BAGUIO CITY – Coffee consumption in the country has surged, with the millennials willing to shell out a hundred pesos just for a cup.
Department of Agriculture (DA) Undersecretary for High-Value Crops Evelyn Laviña shared this observation at the opening of a four-day coffee exposition here this week.
“Our millennials are willing to shell out P100 or more in whatever innovative concoctions they prefer to have their coffee–traditional, plain, brewed, espresso, or blended, such as cappuccino, latte, macchiato,” Laviña said in a message read by DA-Cordillera Regional Executive Director Cameron Odsey.
“They are populating our coffee-scape and they know how coffee smells, tastes, and looks like, and we need to take notice,” Laviña said.
Raul Paz, deputy director of the Philippine Center for Postharvest Development and Mechanization (PhilMech) had the same observation.
“There is a growing market for the ground and roasted coffee, especially for the millennials, who have developed the ‘love for coffee,'” he said on the sidelines of the event, organized by the DA and PhilMech. “There are lots of coffee shops in the country. There is a growing demand for the roasted and ground coffee and the value is higher than the green beans.”
He echoed Laviña’s remark that the coffee shops that mushroomed all over the country are frequented mainly by the young people.
FILLING UP THE DEMAND
Laviña also noted that popular American coffee brands have become a favorite among the millennials, and the public in general. Recently, a Vietnamese coffee chain has opened in the country.
“Ironically, and this is where the problem and opportunity lie,” she pointed out. “They (coffee shops) source out 95 percent of their arabica from Brazil, Indonesia, Kenya, Colombia, Vietnam, and others.”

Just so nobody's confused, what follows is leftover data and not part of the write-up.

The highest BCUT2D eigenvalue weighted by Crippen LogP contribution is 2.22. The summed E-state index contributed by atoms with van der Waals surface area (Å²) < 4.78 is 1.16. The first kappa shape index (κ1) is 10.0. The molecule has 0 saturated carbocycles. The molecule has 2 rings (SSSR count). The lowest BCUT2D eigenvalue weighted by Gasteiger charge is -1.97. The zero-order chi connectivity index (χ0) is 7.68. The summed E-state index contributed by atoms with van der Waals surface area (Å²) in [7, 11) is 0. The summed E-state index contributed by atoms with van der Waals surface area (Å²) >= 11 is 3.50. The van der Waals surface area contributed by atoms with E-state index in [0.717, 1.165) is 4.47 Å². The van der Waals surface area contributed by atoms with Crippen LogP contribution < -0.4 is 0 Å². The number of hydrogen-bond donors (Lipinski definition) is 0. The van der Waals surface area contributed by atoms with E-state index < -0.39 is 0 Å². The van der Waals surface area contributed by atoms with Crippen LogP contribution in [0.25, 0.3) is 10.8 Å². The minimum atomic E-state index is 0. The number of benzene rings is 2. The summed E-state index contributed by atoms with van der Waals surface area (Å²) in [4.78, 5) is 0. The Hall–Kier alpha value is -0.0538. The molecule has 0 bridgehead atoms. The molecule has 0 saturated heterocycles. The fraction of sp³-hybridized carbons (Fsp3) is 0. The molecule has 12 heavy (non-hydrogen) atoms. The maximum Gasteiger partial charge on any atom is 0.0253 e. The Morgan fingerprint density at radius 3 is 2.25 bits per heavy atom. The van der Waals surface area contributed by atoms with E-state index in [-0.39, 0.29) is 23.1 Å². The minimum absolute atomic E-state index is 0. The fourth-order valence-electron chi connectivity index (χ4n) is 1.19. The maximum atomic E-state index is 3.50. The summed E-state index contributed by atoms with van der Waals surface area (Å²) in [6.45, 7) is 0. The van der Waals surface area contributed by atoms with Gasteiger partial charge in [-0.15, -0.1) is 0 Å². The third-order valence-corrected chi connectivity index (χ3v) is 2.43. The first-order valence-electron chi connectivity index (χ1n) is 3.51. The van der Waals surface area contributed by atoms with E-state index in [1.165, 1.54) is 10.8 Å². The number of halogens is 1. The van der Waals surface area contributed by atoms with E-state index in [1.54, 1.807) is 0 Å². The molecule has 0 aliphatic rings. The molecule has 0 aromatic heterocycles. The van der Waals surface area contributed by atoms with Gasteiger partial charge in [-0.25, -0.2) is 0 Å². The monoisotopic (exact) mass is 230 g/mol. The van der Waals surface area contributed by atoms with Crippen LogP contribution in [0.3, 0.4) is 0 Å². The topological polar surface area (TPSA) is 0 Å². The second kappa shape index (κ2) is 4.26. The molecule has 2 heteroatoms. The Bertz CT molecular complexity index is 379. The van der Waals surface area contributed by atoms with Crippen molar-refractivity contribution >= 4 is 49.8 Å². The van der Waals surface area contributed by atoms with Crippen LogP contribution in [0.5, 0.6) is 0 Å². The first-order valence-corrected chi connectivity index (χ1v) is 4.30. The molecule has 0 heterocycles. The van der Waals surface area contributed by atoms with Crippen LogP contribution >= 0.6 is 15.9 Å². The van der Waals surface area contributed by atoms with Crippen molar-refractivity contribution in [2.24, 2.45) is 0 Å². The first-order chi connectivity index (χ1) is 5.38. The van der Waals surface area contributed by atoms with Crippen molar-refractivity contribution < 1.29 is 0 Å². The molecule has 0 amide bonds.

Amid the high demand for coffee, the country is unable to produce and fill this up.
Helen Martinez, PhilMech’s supervising science research specialist, cited a study made two years ago, saying 70 percent of the coffee consumed in the country are imported.
“The coffee that we consume in the Philippines is more than what we produce,” she said. “The Philippine Coffee Inc. said we are importing 5,000 metric tons of coffee annually to meet the growing demand of coffee drinkers.”
Experts said if local growers could not fill up the rising demand for coffee, they could at least make up in terms of quality.
Martinez said local coffee growers “can produce for local coffee shops.”
“It may not be enough, but we can compete in terms of taste and quality using technology,” she said.
Martinez said the country’s coffee industry must at least gear to capture the local market, especially the emerging millennial consumer sector and the foreign tourists, who are coffee drinkers.
“Kahit nasa Pilipinas lang tayo, global na tayo. Marami tayong in and out na foreigners. They want to taste our coffee, not their coffee. Magiging palatable tayo sa market (Even if local coffee is just in the country, we are already global, as many tourists come in and out of the country. They want to taste the locally produced coffee and not the coffee that comes from their own countries),” she added.
Martinez’s expertise is in rural development and development of business models for community-based coffee processing enterprise.